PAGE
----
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The Captain of a Ship That's Going Under

Today is January 19, 2018. Last week, our church’s Youth Pastor sent out an email to parents of highschool-age youth informing them that one of their leaders would be sharing a story that would include his “coming out.”

How do you think that went over?

My hope is that this writing I’m doing will provide an honest account, not only of the things that we’ve done well along this journey, but also of the things we’ve done poorly. And believe me when I say that the past week has been an example of something done poorly. For the most part, I believe we’ve mitigated much of the initial shock and have prevented any long-term damage, but only time will tell.

(Note: This post is part of an ongoing series called The View From Here. Please follow this link and start reading at the oldest post, Fear and Trembling.)

It was two weeks ago that our Youth Pastor, Graham, sent me a draft email that he was hoping to send out to parents that night. From time to time, one of our Youth leaders would sit on “the hot seat” and provide the youth with an opportunity to pelt them with questions, and now it was Eric’s turn. Regardless of what other leaders might have included in their stories, we knew this one was on a different level, which is why Graham wanted to give parents the head’s up.

His email arrived a couple of hours before Youth started and I asked Melissa to read it over my shoulder before I replied. When she asked me when we were planning on sending it out and I responded, “Right now,” well, let’s just say she made it quite clear she did not think that was a good idea!

At risk of undermining our Youth Pastor—which seemed a lesser risk than ignoring my wife’s advice—I asked him to hit ‘pause’ on the discussion and wait until the following week when we could give parents more notice. He did, and so it was Wednesday of the following week, two days before the next Youth night, when the following email was sent out:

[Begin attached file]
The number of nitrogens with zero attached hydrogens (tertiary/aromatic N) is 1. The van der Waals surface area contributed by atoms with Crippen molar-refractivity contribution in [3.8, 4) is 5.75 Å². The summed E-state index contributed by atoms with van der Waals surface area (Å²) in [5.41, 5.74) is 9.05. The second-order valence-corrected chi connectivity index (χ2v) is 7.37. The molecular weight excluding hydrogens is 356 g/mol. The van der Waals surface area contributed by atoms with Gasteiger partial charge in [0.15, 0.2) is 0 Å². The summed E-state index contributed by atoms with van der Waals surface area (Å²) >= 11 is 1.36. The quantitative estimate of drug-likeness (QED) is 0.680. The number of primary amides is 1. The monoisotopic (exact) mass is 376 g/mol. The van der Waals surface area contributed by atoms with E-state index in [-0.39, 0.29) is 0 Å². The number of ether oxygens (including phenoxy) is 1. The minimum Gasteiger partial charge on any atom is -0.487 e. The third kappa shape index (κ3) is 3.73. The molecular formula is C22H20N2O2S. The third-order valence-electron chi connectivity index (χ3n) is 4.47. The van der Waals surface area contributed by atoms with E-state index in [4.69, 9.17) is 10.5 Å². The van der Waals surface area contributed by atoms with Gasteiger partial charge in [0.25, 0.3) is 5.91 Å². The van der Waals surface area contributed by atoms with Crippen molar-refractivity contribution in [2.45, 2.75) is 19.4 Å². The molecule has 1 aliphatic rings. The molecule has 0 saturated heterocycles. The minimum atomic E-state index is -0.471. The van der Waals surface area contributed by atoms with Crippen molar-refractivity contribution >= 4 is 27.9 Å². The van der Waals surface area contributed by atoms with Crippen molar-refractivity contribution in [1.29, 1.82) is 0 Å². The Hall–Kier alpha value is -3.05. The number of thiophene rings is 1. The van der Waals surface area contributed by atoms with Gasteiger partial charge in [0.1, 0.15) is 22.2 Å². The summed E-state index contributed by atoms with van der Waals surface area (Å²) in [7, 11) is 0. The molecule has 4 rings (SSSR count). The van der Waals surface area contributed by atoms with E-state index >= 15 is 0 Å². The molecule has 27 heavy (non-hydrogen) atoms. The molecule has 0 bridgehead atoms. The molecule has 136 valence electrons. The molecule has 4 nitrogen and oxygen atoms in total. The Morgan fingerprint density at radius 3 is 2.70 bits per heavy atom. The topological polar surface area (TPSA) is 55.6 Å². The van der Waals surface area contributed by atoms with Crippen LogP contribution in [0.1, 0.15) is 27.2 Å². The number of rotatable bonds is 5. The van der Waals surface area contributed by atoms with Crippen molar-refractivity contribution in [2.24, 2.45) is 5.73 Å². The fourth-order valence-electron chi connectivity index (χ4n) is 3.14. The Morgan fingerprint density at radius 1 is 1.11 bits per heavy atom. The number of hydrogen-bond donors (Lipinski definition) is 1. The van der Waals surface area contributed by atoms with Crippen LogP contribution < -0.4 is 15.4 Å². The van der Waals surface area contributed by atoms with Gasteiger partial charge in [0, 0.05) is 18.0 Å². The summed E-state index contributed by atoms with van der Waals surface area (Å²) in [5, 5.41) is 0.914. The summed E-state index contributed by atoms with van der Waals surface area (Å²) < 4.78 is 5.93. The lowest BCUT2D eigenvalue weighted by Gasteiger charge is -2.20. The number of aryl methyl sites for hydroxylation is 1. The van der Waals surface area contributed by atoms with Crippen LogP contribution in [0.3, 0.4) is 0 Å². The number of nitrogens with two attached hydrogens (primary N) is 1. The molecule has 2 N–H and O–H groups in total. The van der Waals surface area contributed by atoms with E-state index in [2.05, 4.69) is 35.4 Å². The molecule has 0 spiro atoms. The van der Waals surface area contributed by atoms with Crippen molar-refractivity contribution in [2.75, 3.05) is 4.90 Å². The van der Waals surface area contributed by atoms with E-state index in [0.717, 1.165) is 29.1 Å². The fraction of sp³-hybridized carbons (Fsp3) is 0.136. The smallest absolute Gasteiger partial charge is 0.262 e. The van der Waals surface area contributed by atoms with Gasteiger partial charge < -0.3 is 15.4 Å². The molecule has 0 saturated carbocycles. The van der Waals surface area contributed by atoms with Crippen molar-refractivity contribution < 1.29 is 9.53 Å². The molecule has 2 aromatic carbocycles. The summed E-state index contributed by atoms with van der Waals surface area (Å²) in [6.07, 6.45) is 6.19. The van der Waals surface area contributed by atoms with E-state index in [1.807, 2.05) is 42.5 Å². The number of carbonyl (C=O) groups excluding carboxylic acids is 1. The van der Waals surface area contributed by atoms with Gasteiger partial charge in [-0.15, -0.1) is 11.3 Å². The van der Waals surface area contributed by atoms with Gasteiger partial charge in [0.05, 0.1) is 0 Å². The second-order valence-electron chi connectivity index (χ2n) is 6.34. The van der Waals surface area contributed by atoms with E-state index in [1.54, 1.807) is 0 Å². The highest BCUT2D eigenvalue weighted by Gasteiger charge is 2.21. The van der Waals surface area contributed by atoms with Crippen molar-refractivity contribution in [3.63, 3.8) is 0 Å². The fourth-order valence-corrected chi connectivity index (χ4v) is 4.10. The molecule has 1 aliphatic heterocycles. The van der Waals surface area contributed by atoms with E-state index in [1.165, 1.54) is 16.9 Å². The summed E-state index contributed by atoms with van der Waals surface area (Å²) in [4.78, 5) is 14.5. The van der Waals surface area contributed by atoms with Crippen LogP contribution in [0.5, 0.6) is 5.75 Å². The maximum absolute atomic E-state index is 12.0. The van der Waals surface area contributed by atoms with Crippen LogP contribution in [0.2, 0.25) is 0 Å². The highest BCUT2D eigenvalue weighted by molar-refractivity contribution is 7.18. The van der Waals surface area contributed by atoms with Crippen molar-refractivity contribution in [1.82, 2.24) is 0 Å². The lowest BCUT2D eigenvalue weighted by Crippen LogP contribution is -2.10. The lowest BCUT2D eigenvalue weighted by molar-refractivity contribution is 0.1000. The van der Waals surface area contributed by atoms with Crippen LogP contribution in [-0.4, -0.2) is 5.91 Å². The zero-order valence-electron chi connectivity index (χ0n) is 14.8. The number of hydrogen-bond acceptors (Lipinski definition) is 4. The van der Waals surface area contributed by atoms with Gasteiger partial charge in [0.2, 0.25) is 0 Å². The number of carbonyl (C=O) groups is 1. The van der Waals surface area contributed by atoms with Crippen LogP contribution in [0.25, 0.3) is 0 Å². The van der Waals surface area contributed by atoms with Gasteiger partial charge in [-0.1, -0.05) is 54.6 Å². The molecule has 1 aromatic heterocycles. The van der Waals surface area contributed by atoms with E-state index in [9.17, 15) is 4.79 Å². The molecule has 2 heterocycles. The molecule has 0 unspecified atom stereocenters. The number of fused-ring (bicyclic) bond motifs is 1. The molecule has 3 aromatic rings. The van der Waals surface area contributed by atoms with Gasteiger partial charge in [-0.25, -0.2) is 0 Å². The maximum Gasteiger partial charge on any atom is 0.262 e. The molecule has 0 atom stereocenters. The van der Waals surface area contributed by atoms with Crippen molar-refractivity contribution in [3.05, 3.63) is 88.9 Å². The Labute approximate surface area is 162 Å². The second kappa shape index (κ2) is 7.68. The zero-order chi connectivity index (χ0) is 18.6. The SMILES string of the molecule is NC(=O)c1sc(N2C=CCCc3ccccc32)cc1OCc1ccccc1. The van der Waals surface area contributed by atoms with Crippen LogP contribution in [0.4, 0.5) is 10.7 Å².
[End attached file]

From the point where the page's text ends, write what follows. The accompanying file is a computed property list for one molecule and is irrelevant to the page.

Hello Elevation Sr. Youth Parents. 

Just wanted you to be aware of something happening this Friday at Sr. Youth.

One of our youth leaders, Eric, will be having an intentional time to share his story with the Youth. This sharing will be done in the context of our wider church theme that Brandon preached on this Sunday of 'Listening’. 

Eric's time to share is so that Youth could be aware that this fall Eric has come out as openly gay. While his sharing will not take a hard stance on this issue either way—it is certainly one met with different opinions within a Christian community as diverse as ours, and hence the felt need to honor you and make you aware of this so you can have good discussion with your teens going forward if you so choose.

As Brandon mentioned on Sunday morning, our church will be having a broader conversation about sexuality in February, which will include opportunities to ask questions and learn more about this important and complex topic together. I ask that you begin to pray for our church through this season—that it may be helpful, respectful, and honoring to our faith and one another. 

In the meantime, I invite you to direct any questions, comments, or concerns to Brandon or myself. I am very open to connecting with you to talk about this (or anything really) if you ever want! 

The experience of sending this email out has taught me a lot about what not to do.

The email was sent out in the evening and I went to bed satisfied that we had done well by letting parents know about the conversation in advance. I figured that, while there were bound to be some questions, everyone would respect the difficult situation we were in and would appreciate the steps we had taken to bring them into the loop and make them aware of the story that would be shared with their teens. Perhaps the real question is, How, after nineteen years of pastoral leadership, have I failed to learn even the most basic truths about church life?